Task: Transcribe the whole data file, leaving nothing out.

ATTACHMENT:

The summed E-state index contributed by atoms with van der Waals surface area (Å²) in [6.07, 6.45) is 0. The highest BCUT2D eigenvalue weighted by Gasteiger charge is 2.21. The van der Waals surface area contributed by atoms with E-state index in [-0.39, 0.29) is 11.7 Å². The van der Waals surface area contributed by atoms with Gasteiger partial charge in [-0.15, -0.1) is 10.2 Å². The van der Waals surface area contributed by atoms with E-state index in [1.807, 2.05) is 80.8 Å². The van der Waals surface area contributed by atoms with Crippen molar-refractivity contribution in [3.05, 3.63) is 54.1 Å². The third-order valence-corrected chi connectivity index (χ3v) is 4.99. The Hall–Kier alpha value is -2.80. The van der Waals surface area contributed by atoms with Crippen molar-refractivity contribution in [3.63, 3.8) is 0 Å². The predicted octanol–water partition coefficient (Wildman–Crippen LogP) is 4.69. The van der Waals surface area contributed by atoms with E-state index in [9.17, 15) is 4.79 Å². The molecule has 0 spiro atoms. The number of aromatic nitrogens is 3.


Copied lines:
The summed E-state index contributed by atoms with van der Waals surface area (Å²) in [6.07, 6.45) is 0. The highest BCUT2D eigenvalue weighted by Gasteiger charge is 2.21. The van der Waals surface area contributed by atoms with E-state index in [-0.39, 0.29) is 11.7 Å². The van der Waals surface area contributed by atoms with Gasteiger partial charge in [-0.15, -0.1) is 10.2 Å². The van der Waals surface area contributed by atoms with E-state index in [1.807, 2.05) is 80.8 Å². The van der Waals surface area contributed by atoms with Crippen molar-refractivity contribution in [3.05, 3.63) is 54.1 Å². The third-order valence-corrected chi connectivity index (χ3v) is 4.99. The Hall–Kier alpha value is -2.80. The van der Waals surface area contributed by atoms with Crippen molar-refractivity contribution in [3.63, 3.8) is 0 Å². The predicted octanol–water partition coefficient (Wildman–Crippen LogP) is 4.69. The van der Waals surface area contributed by atoms with E-state index in [9.17, 15) is 4.79 Å². The molecule has 0 spiro atoms. The number of aromatic nitrogens is 3.